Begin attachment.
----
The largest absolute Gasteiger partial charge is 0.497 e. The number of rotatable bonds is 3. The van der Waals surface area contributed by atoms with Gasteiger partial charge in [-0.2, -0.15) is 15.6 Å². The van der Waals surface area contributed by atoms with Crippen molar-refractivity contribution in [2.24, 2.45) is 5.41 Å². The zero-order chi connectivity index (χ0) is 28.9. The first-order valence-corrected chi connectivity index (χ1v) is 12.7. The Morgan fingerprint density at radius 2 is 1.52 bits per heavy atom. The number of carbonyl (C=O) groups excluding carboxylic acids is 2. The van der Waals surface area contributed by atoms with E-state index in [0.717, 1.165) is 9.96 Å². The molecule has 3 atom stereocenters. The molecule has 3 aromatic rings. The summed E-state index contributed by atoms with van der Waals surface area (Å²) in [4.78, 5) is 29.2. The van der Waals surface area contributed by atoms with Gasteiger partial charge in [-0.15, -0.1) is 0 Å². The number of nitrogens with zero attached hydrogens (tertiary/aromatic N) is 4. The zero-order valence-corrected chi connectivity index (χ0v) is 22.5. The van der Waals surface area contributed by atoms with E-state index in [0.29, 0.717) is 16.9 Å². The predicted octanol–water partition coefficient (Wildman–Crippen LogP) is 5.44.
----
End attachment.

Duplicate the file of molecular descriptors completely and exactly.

The largest absolute Gasteiger partial charge is 0.497 e. The number of rotatable bonds is 3. The van der Waals surface area contributed by atoms with Gasteiger partial charge in [-0.2, -0.15) is 15.6 Å². The van der Waals surface area contributed by atoms with Crippen molar-refractivity contribution in [2.24, 2.45) is 5.41 Å². The zero-order chi connectivity index (χ0) is 28.9. The first-order valence-corrected chi connectivity index (χ1v) is 12.7. The Morgan fingerprint density at radius 2 is 1.52 bits per heavy atom. The number of carbonyl (C=O) groups excluding carboxylic acids is 2. The van der Waals surface area contributed by atoms with E-state index in [0.717, 1.165) is 9.96 Å². The molecule has 3 atom stereocenters. The molecule has 3 aromatic rings. The summed E-state index contributed by atoms with van der Waals surface area (Å²) in [4.78, 5) is 29.2. The van der Waals surface area contributed by atoms with Gasteiger partial charge in [-0.15, -0.1) is 0 Å². The number of nitrogens with zero attached hydrogens (tertiary/aromatic N) is 4. The zero-order valence-corrected chi connectivity index (χ0v) is 22.5. The van der Waals surface area contributed by atoms with E-state index in [0.29, 0.717) is 16.9 Å². The predicted octanol–water partition coefficient (Wildman–Crippen LogP) is 5.44.